The other day I was talking to a friend about whether or not people have a right to food, clothing, shelter and medical care. My argument was that government exists primarily to defend me from hostile international forces threatening my life and/or liberty. Driving home Sunday evening I listened to a professor of sociology explain his theory that American citizens in the 'have' category are against nationalizing health care because they fear losing medical benefits they currently have. My father currently falls into the 'have not' category; his unemployment claim was rejected because his supervisor asked for a letter of resignation when my dad told him he could no longer perform his job related duties. Thursday night I asked my dad if he would get his laundry together and pick up copies of his medical records that I had ordered. Friday morning I drove out to see my dad. My plan had been to go to the park with the girls but rain kept us indoors for most of the day.

Circumstances beyond my control had me running late Friday morning, when I asked my dad about the medical records he told me he had forgotten to get them. Saturday morning I went back over to my dad's. I spent the rest of the weekend helping my brother and two of my sisters establish order out of the chaos my father feels comfortable living with. After going through my dad's retirement account I've determined that he has less money than I'll earn this year to last him the rest of his life. If we start withdrawing from his retirement plan early my dad will incur a penalty. What happens after that money is gone is something I would rather not be discussing with my dad since he doesn't seem to understand how money works. Another thing I'm really not looking forward to is taking away my dad's credit cards which he's been using to finance purchases.

Strangely helping my dad has brought me closer to my sisters. In the past familial support hasn't been there for us. Now we're forming our own network of support and I'm starting to see that my family does love and care about me even if they don't know how to express that affection in a way that makes sense to me. Earlier I argued against the government providing for people's basic needs yet I am grateful for whatever social programs our family can utilize. My dad has worked hard his entire life, he would still be working if he had the strength of mind and body to do so. Right now things are the way they are. Ranting won't change them and neither will yelling. Action changes things which is the message I want to share today. Act as an agent of change. Stay positive, keep motivated, force your conversations to be strategic and move forward. It's better than the alternatives.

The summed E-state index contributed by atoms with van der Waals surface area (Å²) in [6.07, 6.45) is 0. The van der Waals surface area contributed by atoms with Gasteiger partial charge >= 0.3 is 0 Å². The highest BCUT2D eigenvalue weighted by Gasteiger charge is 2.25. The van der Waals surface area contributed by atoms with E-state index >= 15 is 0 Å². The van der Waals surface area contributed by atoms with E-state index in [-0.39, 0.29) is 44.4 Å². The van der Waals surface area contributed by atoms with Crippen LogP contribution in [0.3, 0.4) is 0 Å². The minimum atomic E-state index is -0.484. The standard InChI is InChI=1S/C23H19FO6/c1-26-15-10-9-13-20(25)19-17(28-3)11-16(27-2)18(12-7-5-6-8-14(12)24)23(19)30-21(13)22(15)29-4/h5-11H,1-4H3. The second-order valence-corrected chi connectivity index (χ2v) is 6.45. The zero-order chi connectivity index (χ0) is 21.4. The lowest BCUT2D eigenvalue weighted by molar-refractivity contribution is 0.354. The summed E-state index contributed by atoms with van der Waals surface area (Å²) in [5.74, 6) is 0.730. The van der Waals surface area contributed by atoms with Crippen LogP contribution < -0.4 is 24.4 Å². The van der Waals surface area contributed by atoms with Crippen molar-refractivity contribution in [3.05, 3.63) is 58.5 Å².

Currently I have no idea what's going to happen to my dad when he runs out of money or how we're going to pay the bills he has. My dad doesn't understand how dire his situation is partially because my sister Susan has offered to help offset some of his expenses which are not her responsibility. None of this is our obligation, we have people around us telling us to let our dad be but that's not the way any of us were raised. Thankfully my sister Beth has access to people familiar with goverment systems. I'm glad I have financial experience and I'm glad my dad is being as cooperative as he is. That may not sound like much but through this I've noticed that maintaining a good attitude is vital. No matter how bad things are a bad attitude makes everything worse. I can't do anything about most of this but I can support others by not complaining about what I've been asked to do regardless of how much it sucks.

Stormy, windy, travelling. Coffee. At other tables people speak intently, a mash of conversations backed by schmaltzy music, coffee machine and the clatter of passing shoppers. I am learning to find some core quiet in crowded spaces but, still, fragments break through.

In the bus on the way home, many gardens, including the wonderful Loch Ness Monster at 338. I think of day lilies, and what it must be like to be pregnant with a new self every morning, watching it grow with grace in the sunlight, and folding it away gently, wrinkled and spent in the evening. Hope, joy and grieving in a day.

Last Night, I got a phone call.
I didn't want to answer, because I was already sleeping, also, I was having anĀ ecstatic dream; but I opened my eyes and saw the caller's ID. It was him.
I pushed my phone's green button and said a faint

I found out you were back in the city.
I asked you if you wanted your lies back. Your favorite ones, that is.
I didn't realize that I was on auto-pilot and playing along a part that's no longer mine. I got so used to this, that I didn't synapse faster to stop such non-sense from happening.
Luckily, you know me better than I know myself, and told me, that this time, I'm lying for real.
So I guess Jo was right.
Or not?
I'll see when we meet, I guess then I'll know what my heart is thinking. I don't have my heart inside my brains, nor logic does my heart follow.

I'm drunk with the whole world and I'm so anxious for 9 p.m. to come!
I'm leaving then for the city. I stii don't know which is causing more nervousness :

  • Seeing the guys and frolicking in laughter rivers?


  • seeing us two embeded in each other's beings?

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